Perhaps I was disadvantaged in watching this production by having never seen Tennessee Williams’s Cat on a Hot Tin Roof, on which Hot Cat is based. But I personally believe that a good adaptation should be able to hold itself up on its own and, unfortunately, this one doesn’t.
Hot Cat is a product of Los Angeles-based Theatre Movement Bazaar and combines physical theatre, music and dialogue to create a very potent atmosphere in its American Deep South setting. This is helped along by its bare but clever set, which brings a modern twist with its use of sliding furniture and hidden TV screens, whilst still keeping the feel of a dank 1950s farmhouse. However, these contrasting elements and vast range of theatrical techniques also make the play feel rather disparate, and for someone unfamiliar with the original plot it is fairly difficult to follow it amongst all the trimmings.
The plot that I could discern told of a family feud between two brothers over the rights to inheritance of the family farm . Brick – a former football star – is an alcoholic and has not had any children with his wife Maggie, who herself is determined that Brick will get his father’s inheritance over his brother Gooper, even though Brick doesn’t seem that bothered. Their childlessness and Brick’s alcoholism is a sore spot for Brick’s parents, Big Daddy and Big Mama, as is Brick’s suspiciously close relationship with his football friend Skipper. At Big Daddy’s birthday party, these causes for unrest all come to a head as the family members fight for their interests and try to fix broken relationships.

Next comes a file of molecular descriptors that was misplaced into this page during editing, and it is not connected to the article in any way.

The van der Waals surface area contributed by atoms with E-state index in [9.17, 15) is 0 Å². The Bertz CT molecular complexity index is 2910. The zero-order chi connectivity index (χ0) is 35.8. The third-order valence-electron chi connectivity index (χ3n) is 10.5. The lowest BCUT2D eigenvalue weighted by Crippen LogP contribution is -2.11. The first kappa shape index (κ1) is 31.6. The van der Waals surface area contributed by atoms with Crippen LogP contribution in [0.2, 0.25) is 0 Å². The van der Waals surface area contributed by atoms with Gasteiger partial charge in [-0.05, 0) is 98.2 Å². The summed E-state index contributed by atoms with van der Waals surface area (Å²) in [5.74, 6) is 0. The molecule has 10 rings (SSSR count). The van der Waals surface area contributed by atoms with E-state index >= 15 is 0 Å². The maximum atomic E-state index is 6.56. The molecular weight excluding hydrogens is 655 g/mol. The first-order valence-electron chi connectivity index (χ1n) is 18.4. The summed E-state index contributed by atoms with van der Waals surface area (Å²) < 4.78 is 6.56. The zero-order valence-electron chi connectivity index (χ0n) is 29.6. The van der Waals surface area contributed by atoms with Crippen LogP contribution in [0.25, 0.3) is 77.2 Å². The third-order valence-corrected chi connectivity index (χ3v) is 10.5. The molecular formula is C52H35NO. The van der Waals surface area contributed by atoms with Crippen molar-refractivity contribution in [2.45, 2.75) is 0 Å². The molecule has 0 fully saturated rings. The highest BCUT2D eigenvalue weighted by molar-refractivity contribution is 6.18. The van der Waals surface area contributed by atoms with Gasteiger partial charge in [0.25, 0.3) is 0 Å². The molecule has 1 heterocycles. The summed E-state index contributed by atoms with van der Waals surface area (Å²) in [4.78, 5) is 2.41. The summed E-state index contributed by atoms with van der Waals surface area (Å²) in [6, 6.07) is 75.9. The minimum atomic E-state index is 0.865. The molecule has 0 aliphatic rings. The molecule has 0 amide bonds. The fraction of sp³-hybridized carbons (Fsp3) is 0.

Don’t be tricked, as I was, by their zany, upbeat singing on the Mile. The song they sing as they flyer is not even included in their play, and my expectations of a fun and buoyant performance were not met. This false advertising may have added to my unsavoury reaction to the mellow feel.
Hot Cat touches on serious themes of hidden homosexuality, fatal illness and alcoholism, but it really does just touch on them, as none of them were given enough space to develop as I would have liked. Dialogue is replaced by choreography and there are no actual ‘scenes’ as such, which almost makes it feel as though the play does not believe in what it is saying and so has to fluff out the words with ambiguous movement. Hot Cat is very atmospheric and is an impressive study in physical theatre, but like its name it feels reduced and diluted from its original source.
Hot Cat is at the Pleasance Courtyard (Venue 33) until 25 August. For more information and tickets visit the Edinburgh Fringe website.